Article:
“Pankhurst has no time for people who whine about stories on Paris Hilton. “Get real”, he says. Those stories are popular. Readers want them. Being popular is a sign of business success, a necessity, really. Besides, news would be unremittingly dull if it was filled with the critics’ ideas of worthy stories. Should we dump the Beckham coverage too? What you need is a mix. (Sorry, Tim, I’m a grinch. I like to think that worthy stories can be told in an interesting way. And I think that it’s disingenuous for the media to say they are simply feeding the public appetite for fluff, when they’re actually instrumental in creating that appetite. I think there’s a place for interesting-but-not-especially-important stories, but the media are overdoing it, and it’s creating an ever-shrinking hole for public discussion of important issues. Still, I think newspapers (and public radio) are doing the best job of maintaining that discussion. I have a hunch that Tim and I aren’t really so far apart on this issue.)”

    There’s a really big discussion to be had around these issues — and the merits of a non-commercial media is probably at the heart of it — but I’d be interested in seeing some views about whether the media actually can create an appetite for fluff, as Price puts it. I’m not sure it’s that straight-forward.

  2. @ndy says:

    completely ott…

    bah humbug. my home at anarchobase has been withdrawn as a result of legal threats being made against me by the litigious folks at you can read the offending post at my new/old blog. i’ll be back with a new blog addy by the end of the week, but in the meantime, some publicity would be nice…



  3. undergroundnetwork says:

    Hi Martin,

    I think there are several parties to blame for this crap swamping our news.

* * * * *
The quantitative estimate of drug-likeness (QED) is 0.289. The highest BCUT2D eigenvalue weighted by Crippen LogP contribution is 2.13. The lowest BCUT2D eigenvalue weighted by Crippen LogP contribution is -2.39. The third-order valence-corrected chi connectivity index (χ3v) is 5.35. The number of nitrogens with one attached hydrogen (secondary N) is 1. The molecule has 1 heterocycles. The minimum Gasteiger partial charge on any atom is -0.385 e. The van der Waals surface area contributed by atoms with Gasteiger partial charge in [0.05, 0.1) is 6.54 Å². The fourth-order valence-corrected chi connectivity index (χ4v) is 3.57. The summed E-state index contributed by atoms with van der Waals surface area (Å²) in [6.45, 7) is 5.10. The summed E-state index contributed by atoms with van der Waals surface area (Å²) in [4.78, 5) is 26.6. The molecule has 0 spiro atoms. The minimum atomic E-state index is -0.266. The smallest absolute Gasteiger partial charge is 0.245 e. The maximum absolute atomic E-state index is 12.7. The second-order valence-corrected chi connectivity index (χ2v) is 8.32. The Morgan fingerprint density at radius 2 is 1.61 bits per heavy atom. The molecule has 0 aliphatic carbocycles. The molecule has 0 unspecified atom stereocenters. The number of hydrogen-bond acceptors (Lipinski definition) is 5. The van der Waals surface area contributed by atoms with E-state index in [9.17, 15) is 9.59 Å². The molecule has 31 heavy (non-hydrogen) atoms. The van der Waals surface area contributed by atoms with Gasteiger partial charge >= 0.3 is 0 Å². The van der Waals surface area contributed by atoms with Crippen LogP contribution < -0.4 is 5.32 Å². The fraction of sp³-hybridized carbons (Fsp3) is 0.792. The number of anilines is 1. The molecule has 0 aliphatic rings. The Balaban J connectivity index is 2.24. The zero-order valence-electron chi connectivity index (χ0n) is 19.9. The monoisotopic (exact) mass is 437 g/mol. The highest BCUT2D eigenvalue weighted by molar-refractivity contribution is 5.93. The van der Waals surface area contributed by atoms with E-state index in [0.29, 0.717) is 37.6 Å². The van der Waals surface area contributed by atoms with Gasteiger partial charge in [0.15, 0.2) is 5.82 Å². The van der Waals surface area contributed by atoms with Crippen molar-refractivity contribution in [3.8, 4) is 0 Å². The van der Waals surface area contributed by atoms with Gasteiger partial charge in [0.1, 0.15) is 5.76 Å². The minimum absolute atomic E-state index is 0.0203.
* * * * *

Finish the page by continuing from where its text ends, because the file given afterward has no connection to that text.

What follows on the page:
Firstly the audience. If no one cared, there would be no story. But people are voyeuristic and they want to feel better about themselves by seeing famous people suffer. However they would not feel crap about themselves if they didn’t idolise these talentless morons to begin with.

    Secondly, you have to blame the celebrities. They crave the fame when they’re up, and they shun the fame when they’re down. They are all effectively whores who must sell themselves in order to further their careers. Why can’t talent sell an album, movie, etc, rather than exposure? Brittany, get a real job.

    Finally, the media is also culpable. Ideally they should report the news, of which I hardly see celebrity included. But I think these stories are too easy for them. No background required, no real investigative work, just some stalker with a camera. And unfortunately as corporate enterprises, the media need to make money. Audience wants smut, advertisers want audience and media want advertisers. So media want smut.

    Of course Brittany is sick, but arguably all involved are. What will be the panacea?

    See you in the tower,


  4. […] Celebrity, Corporate media, Media, News values, Pornography, Smut Originally a comment on a message board, I think this short piece sums up my disdain for celebrity […]